Nassau Smelting & Refining
Nassau Smelting & Refining Works, 603 W. 29th St. at 11th Ave. (2003)

Nassau Smelting & Refining Works derived from B. Lowenstein & Bro. located at 13th Avenue and 28th St. from around 1897. (The B was Benjamin Lowenstein and the brother was Moses Lowenstein.)

This advertisement from the New York Tribune, Jan. 1897, specifies B. Lowenstein and M. Lowenstein as proprietors. The business was recently relocated to the "foot 28th St. (North River)."

The Biggert Collection of Architectural Vignettes at Columbia University contains a Nassau Smelting and Refining Works letter dated 1901. Their location is "Foot 28th Street, North River."

Benjamin Lowenstein (1863-1941) was born in Wallau near Wiesbaden, Germany and immigrated to the United States in 1883. He founded his metal smelting and refining business at 4 Desbrosses St. shortly after arriving in the US.

The business moved to West 16th St. in the mid 1890s. Then in 1903 the address was West 29th St. between 11th and 13th Aves. (In the 1890s and 1900s 13th Ave. was a street that extended southeast from the bottom of 12th Ave. (which ended at 30th St.) down to around Gansevoort St. It met 11th Ave. at 14th St.)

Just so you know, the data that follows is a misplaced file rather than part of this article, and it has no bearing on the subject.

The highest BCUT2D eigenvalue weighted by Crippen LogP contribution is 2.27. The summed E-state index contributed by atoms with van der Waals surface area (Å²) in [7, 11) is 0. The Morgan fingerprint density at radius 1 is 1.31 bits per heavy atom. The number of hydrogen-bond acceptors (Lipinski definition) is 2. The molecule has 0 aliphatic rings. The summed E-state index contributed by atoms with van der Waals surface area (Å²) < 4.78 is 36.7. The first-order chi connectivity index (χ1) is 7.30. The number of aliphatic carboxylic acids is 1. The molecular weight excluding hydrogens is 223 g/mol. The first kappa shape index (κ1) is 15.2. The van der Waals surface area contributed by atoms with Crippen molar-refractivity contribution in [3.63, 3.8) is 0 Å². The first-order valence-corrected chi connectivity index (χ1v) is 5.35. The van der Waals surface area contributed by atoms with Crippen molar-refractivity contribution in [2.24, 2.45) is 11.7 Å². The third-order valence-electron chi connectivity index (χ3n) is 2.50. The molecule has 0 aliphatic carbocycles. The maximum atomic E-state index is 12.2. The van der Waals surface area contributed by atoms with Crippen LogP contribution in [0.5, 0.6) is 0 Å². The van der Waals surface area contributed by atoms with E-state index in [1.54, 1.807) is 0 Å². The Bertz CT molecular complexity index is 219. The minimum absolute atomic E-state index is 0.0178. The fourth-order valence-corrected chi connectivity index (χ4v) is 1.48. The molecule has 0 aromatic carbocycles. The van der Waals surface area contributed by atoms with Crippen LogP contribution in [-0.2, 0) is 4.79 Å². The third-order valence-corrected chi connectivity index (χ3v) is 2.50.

Quoting the New York Times (August 17, 1941) obituary for Benjamin Lowenstein: "Between 1886 and 1890, when the Mergenthaler 'type impression' machine, forerunner of the modern linotype machine, was being introduced into this country, his company came into prominence by furnishing metal, known as 'Nassau linotype metal,' for the new device."

In 1900 Benjamin Lowenstein founded a second metal processing business, the Tottenville Copper Co. on Staten Island. He retired in 1931 when both companies merged with Western Electric. By 1941 both plants were operating on Staten Island as the Nassau Smelting and Refining Company. Inc.

This ad for Nassau Smelting and Refining Works at the foot of West 29th Street appeared in The Waste Trade Journal, vol. XVII, no. 15, 15 August 1914.

This ad for Nassau Smelting on West 29th Street and Tottenville Copper Refineries on Staten Island appeared in Polk's New York City Directory, 1918.

The sign above likely dates from the period 1903 to 1906, when the company relocated to this corner of W. 29th St.

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